Our more extreme selves are also more conformist. An insular group of allies will become more homogeneous in both who they are and how they behave. They’ll eventually become fixated on in-group purity and poseur-detection, and as a result, grow more dependent on a centralized leader to set the standards of authentic membership in the group. This renders the coalition more hierarchical and less democratic. As conformity pressures escalate, groups expel those who deviate even slightly from expectations. Coalitions splinter into opposing factions. In the end, we are left with shrunken alliances composed of hardliners who can’t cooperate with anyone else.
The lesson is clear. In the absence of opponents, belief polarization turns inward, fracturing our alliances. Thus, the strategy of dismissing political foes backfires.
To be a responsible advocate for justice, one needs to maintain civil relations with one’s opponents. When unchecked by critical engagements with rivals, belief polarization transforms our political friends into enemies.
It might seem that there’s an obvious remedy: Citizens need to reach out to their political foes and respectfully engage their differences. Alas, that solves only half the problem, at best. Yes, civil dialogue might be a good way to prevent the dysfunctions of belief polarization. But it’s not a reliable way of reversing those dysfunctions once we’re as polarized as we are now.
Once belief polarization has taken root, exposure even to moderate opposing viewpoints tends to escalate partisan animosity. And we are already strongly inclined to interpret the behavior of our political foes in a negative light.
Instead of repairing relations among foes, addressing polarization means starting with our friends, and reckoning with the ways in which polarization impacts relations among political allies. It means deescalating in-group conformity pressures and broadening our conception of permissible doctrinal deviations among our allies.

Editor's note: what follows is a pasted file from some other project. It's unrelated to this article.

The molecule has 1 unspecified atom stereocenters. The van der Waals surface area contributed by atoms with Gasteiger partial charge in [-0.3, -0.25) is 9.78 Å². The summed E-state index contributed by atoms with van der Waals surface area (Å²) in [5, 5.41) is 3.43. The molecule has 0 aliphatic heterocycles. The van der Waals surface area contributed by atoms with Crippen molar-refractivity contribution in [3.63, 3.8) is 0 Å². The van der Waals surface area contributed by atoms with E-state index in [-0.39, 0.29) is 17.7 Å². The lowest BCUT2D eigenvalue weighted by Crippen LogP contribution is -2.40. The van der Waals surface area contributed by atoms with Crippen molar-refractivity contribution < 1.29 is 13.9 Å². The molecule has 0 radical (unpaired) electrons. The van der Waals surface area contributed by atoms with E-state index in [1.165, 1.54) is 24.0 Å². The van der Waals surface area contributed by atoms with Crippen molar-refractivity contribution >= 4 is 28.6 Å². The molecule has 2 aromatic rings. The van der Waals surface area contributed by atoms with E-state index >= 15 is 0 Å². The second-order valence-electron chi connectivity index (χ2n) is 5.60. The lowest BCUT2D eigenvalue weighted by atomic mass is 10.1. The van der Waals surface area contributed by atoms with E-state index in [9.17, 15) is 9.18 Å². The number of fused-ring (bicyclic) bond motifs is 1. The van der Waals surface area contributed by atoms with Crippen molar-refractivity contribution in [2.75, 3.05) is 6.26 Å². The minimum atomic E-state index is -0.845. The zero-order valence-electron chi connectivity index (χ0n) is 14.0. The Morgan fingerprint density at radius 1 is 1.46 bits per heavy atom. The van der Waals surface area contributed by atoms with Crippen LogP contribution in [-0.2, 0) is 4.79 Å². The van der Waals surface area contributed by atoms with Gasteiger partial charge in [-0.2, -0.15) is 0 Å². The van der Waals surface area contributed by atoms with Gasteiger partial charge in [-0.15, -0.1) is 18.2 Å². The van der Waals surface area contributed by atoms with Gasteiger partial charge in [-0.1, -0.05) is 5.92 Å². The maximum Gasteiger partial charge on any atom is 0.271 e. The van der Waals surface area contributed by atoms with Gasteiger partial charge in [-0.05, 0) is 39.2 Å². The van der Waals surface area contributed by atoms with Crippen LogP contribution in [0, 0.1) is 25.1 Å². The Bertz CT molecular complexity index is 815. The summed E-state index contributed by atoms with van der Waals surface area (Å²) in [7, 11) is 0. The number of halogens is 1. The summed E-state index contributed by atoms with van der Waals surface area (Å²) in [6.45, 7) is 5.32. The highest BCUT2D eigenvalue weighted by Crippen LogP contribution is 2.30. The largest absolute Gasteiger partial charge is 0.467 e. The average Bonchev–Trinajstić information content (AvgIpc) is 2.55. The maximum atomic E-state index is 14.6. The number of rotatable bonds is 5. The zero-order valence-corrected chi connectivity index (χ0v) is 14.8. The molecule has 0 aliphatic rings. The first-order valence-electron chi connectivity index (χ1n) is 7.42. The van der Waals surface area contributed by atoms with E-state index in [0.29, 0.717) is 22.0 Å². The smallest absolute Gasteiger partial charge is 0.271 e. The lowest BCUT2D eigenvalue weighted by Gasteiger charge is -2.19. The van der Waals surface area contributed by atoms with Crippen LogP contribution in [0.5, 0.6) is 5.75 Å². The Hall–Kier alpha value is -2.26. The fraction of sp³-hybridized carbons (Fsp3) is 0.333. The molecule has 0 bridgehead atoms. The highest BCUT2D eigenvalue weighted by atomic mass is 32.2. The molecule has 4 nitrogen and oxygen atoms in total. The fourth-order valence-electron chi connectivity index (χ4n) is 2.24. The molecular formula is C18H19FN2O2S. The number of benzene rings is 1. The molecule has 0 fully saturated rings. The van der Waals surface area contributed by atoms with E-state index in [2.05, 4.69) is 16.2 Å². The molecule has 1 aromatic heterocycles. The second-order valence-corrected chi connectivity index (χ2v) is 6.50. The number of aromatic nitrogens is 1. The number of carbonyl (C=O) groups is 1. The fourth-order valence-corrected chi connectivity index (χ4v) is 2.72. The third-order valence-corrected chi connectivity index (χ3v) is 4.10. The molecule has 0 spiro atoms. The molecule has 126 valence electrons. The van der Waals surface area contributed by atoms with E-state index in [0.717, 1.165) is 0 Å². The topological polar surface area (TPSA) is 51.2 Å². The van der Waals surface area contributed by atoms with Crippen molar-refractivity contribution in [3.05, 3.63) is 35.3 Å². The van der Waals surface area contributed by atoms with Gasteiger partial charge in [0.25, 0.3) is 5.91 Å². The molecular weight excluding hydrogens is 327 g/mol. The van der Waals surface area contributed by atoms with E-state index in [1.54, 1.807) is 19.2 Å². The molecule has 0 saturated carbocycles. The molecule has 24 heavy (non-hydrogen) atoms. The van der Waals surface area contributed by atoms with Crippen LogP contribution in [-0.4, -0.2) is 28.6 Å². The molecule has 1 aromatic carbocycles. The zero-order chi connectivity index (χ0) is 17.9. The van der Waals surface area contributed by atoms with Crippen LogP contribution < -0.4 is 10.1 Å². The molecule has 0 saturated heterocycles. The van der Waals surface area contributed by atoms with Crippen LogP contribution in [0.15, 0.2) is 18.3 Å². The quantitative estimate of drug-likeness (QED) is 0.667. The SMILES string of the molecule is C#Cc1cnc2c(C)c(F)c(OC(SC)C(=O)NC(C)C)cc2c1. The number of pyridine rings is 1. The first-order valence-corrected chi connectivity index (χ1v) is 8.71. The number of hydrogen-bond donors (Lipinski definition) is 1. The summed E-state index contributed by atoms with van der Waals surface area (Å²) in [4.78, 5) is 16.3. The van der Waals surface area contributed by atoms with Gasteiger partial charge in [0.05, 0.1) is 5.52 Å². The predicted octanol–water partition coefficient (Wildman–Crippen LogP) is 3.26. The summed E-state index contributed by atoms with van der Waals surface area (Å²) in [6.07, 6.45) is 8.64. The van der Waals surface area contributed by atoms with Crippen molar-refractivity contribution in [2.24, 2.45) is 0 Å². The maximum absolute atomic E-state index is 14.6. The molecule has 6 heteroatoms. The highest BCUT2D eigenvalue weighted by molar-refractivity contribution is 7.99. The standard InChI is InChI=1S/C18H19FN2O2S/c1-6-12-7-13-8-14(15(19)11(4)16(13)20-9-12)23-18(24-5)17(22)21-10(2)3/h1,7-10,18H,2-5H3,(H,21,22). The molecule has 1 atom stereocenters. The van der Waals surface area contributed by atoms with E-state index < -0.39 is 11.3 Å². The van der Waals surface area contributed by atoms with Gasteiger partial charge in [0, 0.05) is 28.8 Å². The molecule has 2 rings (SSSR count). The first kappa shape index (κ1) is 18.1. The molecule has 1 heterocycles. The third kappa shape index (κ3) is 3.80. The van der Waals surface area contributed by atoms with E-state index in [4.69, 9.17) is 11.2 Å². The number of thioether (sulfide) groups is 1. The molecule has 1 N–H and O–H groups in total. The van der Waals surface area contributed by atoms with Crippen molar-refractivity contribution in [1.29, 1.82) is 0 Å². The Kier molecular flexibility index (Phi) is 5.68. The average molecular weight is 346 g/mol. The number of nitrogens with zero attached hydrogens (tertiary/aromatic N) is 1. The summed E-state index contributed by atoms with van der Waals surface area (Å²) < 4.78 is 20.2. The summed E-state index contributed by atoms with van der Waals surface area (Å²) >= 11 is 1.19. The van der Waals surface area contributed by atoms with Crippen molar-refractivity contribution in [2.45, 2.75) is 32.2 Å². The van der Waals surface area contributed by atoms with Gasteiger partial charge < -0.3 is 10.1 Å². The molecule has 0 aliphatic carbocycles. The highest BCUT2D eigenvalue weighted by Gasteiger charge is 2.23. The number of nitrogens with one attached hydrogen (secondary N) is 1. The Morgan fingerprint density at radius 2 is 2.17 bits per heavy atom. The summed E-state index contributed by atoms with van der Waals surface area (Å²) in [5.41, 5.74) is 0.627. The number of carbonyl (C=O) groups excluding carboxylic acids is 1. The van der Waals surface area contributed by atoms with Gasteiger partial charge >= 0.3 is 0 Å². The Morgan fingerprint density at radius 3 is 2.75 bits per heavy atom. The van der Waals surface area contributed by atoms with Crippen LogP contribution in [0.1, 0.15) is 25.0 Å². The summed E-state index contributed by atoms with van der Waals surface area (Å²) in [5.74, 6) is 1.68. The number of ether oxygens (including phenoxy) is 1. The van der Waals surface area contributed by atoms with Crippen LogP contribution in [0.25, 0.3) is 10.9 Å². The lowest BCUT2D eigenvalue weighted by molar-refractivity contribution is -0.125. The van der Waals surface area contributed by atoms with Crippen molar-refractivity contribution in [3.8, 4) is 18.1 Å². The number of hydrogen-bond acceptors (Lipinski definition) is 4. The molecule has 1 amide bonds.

How do we get there? It requires establishing political distance from our allies, and a willingness to leave our echo chambers. We need occasions for political reflection that is not prepackaged in the idiom of the rivalries of the day, and we require exposure to ideas, debates, and perspectives that are not tethered to today’s political travails.
Given some distance, citizens can position their own political thinking within a broader spectrum of democratic ideas. This allows us to recognize that there are other ways to think and uphold our own commitments. Such recognition expands our sense of permissible deviation among our allies.
The aim of this approach is not reconciliation with opponents. It’s to give ourselves space to grapple with political ideas that provoke thinking, instead of partisan reflexes. By engaging with a broader palate of ideas outside of the gaze of allies and foes, we can more accurately understand our own commitments. And that helps us more reliably distinguish between the expected disputes among fellow democratic citizens, and the unbridgeable gaps between democratic ideals and various forms of antidemocracy.
It falls to us, then, to rehabilitate this democratic capacity of reflection. We must expand our conception of the fundamental activities of citizenship and rethink our ideas of where democracy occurs. Although democracy often looks like masses of people in the streets, it also sometimes looks like a person sitting alone, reflecting earnestly about the demands of citizenship.